Despite his father’s insistence on a commercial career, French illustrator Jean Effel (1908-1982) pursued studies in music, art and philosophy. When his attempts to become a theatrical writer failed, he switched gears and started working as a caricaturist for newspapers in the 1930s. By the 1940s, his work was widely known and widely published, mostly in socialist/communist newspapers sponsored by the French Communist Party. After the second World War, he also branched out into book illustration (his work on Fables de la Fontaine is quite charming). Today, he’s mostly remembered (if barely) for his La création du monde (The Creation of the World).
I learned about Jean Effel (a nom de plume; François Lejeune was his true name) from a couple of books my parents had lying around when I was growing up. He was, I believe, my first exposure to cartoons, and the warm place his work holds in my heart is partly dictated by nostalgia. Only in part, however; few would deny that Effel’s animals and humans, his God, his Devil and his various angels are charming in that plump, childlike way that young animals are irresistibly cute. Some grouchy contrarians might get annoyed by that cuteness; the rest of us will enjoy his kind world. Oh, vexations and sarcasm are part of its tapestry, but nobody stays angry for long, pranks are witty but inoffensive, and problems are creatively resolved. Effel was an atheist, but his God was so kind and paternal that even priests didn’t object to their parishioners reading his work.
To come back to my childhood, the twist in the story is that the books were in Russian: Soviet translations from French. The main collection of Jean Effel’s work was published in 1963 by the Hermitage Museum’s publishing press. The introduction calls him a « sincere friend of the Soviet Union », pointing out that Effel even learned to use Russian letters. In 1967, he was awarded the Lenin Peace Prize, which was mostly reserved for non-Soviets, foreign prominent Communists and supporters of the Soviet Union. (Nelson Mandela also had one, as did Linus Pauling and Pablo Picasso.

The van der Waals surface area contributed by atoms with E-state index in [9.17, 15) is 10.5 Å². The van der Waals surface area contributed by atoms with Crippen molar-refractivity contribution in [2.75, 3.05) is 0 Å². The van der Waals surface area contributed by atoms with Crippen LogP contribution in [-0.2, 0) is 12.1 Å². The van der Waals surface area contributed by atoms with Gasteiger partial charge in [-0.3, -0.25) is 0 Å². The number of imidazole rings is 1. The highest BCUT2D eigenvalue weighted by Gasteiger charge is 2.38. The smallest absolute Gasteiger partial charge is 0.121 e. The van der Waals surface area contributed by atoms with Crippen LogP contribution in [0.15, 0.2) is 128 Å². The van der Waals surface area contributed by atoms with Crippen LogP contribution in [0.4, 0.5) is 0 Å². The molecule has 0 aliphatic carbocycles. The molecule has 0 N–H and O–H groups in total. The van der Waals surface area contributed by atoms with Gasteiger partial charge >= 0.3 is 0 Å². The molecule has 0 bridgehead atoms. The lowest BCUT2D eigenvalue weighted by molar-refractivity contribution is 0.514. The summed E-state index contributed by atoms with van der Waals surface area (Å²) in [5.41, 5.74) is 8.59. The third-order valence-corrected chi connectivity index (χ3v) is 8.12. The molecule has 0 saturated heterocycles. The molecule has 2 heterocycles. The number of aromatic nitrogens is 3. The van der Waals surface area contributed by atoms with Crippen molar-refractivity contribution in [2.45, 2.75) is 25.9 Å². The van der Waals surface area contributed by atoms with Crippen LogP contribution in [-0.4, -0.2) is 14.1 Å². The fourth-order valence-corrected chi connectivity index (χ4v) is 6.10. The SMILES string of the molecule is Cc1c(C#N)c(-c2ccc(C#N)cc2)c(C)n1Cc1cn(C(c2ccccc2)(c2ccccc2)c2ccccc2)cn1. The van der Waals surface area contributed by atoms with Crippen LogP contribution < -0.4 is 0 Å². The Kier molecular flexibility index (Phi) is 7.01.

It’s odd, but I can’t give you the exact date of the conception or publication of The Creation of the World: the Soviet book mentions that it was begun in 1950, English Wiki gives the date as 1945, French Wiki says 1953, Encyclopaedia Universalis (a French site) posits 1937, etc. Rather absurdly, there are a lot more detailed articles about Effel in Russian than in French, so for once I actually tend to trust the Russian side of things. It was clear that Effel genuinely liked Russians, and admired what he saw on his many visits to the U.S.S.R. I assume he only saw what he wanted to see (or what he was shown by his tour guides); still, he was clearly an idealist, a kind and gentle man by all accounts who believed in pacifism and loved animals.
A few pages from my 1963 Soviet edition:
A few years ago, I found another Russian edition in some Canadian (how books travel..) second hand bookstore, a collection in four volumes:
The back covers are also worth a look:
Oddly, Animals and Plants is marked as costing 75 kopecks, and the other three are 80 kopecks each, though this was clearly sold as a set with a slipcase.
A few other odds and ends from Effel’s multi-faceted career…
The French Postal Service issued a stamp in 1983 to celebrate Jean Effel and his sweet version of Marianne, a cheerful young woman with a red cap who symbolized the new French Republic.